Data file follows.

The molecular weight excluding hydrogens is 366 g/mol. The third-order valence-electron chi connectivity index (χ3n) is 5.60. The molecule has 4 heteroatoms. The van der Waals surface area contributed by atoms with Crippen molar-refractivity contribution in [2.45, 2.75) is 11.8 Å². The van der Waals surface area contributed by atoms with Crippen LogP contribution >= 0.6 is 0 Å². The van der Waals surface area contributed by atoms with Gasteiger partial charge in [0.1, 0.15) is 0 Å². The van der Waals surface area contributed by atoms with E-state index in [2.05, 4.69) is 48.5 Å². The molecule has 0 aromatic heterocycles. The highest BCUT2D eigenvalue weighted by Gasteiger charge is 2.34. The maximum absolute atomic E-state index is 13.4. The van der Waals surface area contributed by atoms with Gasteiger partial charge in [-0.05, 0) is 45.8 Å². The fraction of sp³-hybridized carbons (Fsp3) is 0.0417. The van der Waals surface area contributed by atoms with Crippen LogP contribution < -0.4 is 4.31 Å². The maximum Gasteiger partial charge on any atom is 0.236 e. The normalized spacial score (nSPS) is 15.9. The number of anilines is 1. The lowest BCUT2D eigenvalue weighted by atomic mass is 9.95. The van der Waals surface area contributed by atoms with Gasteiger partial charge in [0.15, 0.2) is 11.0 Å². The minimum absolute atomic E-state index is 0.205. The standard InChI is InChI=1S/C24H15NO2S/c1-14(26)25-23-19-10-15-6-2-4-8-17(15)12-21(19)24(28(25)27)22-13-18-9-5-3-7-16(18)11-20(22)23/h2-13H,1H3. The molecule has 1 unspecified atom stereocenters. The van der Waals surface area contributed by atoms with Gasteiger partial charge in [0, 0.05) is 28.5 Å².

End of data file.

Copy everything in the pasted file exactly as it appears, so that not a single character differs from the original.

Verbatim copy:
The molecular weight excluding hydrogens is 366 g/mol. The third-order valence-electron chi connectivity index (χ3n) is 5.60. The molecule has 4 heteroatoms. The van der Waals surface area contributed by atoms with Crippen molar-refractivity contribution in [2.45, 2.75) is 11.8 Å². The van der Waals surface area contributed by atoms with Crippen LogP contribution >= 0.6 is 0 Å². The van der Waals surface area contributed by atoms with Gasteiger partial charge in [0.1, 0.15) is 0 Å². The van der Waals surface area contributed by atoms with E-state index in [2.05, 4.69) is 48.5 Å². The molecule has 0 aromatic heterocycles. The highest BCUT2D eigenvalue weighted by Gasteiger charge is 2.34. The maximum absolute atomic E-state index is 13.4. The van der Waals surface area contributed by atoms with Gasteiger partial charge in [-0.05, 0) is 45.8 Å². The fraction of sp³-hybridized carbons (Fsp3) is 0.0417. The van der Waals surface area contributed by atoms with Crippen LogP contribution < -0.4 is 4.31 Å². The maximum Gasteiger partial charge on any atom is 0.236 e. The normalized spacial score (nSPS) is 15.9. The number of anilines is 1. The lowest BCUT2D eigenvalue weighted by atomic mass is 9.95. The van der Waals surface area contributed by atoms with Gasteiger partial charge in [0.15, 0.2) is 11.0 Å². The minimum absolute atomic E-state index is 0.205. The standard InChI is InChI=1S/C24H15NO2S/c1-14(26)25-23-19-10-15-6-2-4-8-17(15)12-21(19)24(28(25)27)22-13-18-9-5-3-7-16(18)11-20(22)23/h2-13H,1H3. The molecule has 1 unspecified atom stereocenters. The van der Waals surface area contributed by atoms with Gasteiger partial charge in [0, 0.05) is 28.5 Å².